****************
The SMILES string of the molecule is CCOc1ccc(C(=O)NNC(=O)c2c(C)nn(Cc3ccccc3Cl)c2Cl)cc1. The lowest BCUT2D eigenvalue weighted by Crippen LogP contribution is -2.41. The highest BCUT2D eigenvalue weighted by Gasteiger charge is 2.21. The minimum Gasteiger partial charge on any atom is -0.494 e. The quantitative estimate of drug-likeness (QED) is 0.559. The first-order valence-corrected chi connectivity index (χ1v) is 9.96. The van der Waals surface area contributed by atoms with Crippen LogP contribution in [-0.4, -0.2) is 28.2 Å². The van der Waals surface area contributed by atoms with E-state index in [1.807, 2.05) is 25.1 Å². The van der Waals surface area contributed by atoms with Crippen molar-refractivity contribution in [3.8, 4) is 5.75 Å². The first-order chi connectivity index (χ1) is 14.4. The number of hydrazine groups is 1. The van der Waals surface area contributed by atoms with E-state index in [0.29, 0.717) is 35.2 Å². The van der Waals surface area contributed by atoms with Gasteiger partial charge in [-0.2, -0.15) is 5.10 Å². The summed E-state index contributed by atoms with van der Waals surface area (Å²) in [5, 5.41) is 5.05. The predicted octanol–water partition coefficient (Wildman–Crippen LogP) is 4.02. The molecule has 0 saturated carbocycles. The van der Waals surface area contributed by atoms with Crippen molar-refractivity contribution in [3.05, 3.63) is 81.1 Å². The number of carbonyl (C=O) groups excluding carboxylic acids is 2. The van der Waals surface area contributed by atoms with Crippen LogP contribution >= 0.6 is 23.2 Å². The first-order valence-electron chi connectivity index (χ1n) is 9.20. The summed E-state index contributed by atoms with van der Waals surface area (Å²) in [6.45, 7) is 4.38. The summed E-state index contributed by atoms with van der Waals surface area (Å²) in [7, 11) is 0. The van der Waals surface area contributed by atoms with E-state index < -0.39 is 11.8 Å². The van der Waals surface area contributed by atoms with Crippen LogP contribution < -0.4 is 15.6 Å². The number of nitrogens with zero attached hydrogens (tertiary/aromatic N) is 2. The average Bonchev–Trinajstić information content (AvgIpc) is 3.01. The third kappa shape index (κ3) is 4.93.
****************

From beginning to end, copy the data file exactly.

The SMILES string of the molecule is CCOc1ccc(C(=O)NNC(=O)c2c(C)nn(Cc3ccccc3Cl)c2Cl)cc1. The lowest BCUT2D eigenvalue weighted by Crippen LogP contribution is -2.41. The highest BCUT2D eigenvalue weighted by Gasteiger charge is 2.21. The minimum Gasteiger partial charge on any atom is -0.494 e. The quantitative estimate of drug-likeness (QED) is 0.559. The first-order valence-corrected chi connectivity index (χ1v) is 9.96. The van der Waals surface area contributed by atoms with Crippen LogP contribution in [-0.4, -0.2) is 28.2 Å². The van der Waals surface area contributed by atoms with E-state index in [1.807, 2.05) is 25.1 Å². The van der Waals surface area contributed by atoms with Crippen molar-refractivity contribution in [3.8, 4) is 5.75 Å². The first-order chi connectivity index (χ1) is 14.4. The number of hydrazine groups is 1. The van der Waals surface area contributed by atoms with E-state index in [0.29, 0.717) is 35.2 Å². The van der Waals surface area contributed by atoms with Gasteiger partial charge in [-0.2, -0.15) is 5.10 Å². The summed E-state index contributed by atoms with van der Waals surface area (Å²) in [5, 5.41) is 5.05. The predicted octanol–water partition coefficient (Wildman–Crippen LogP) is 4.02. The molecule has 0 saturated carbocycles. The van der Waals surface area contributed by atoms with Crippen molar-refractivity contribution in [3.05, 3.63) is 81.1 Å². The number of carbonyl (C=O) groups excluding carboxylic acids is 2. The van der Waals surface area contributed by atoms with Crippen LogP contribution >= 0.6 is 23.2 Å². The first-order valence-electron chi connectivity index (χ1n) is 9.20. The summed E-state index contributed by atoms with van der Waals surface area (Å²) in [6.45, 7) is 4.38. The summed E-state index contributed by atoms with van der Waals surface area (Å²) in [7, 11) is 0. The van der Waals surface area contributed by atoms with E-state index < -0.39 is 11.8 Å². The van der Waals surface area contributed by atoms with Crippen LogP contribution < -0.4 is 15.6 Å². The number of nitrogens with zero attached hydrogens (tertiary/aromatic N) is 2. The average Bonchev–Trinajstić information content (AvgIpc) is 3.01. The third kappa shape index (κ3) is 4.93.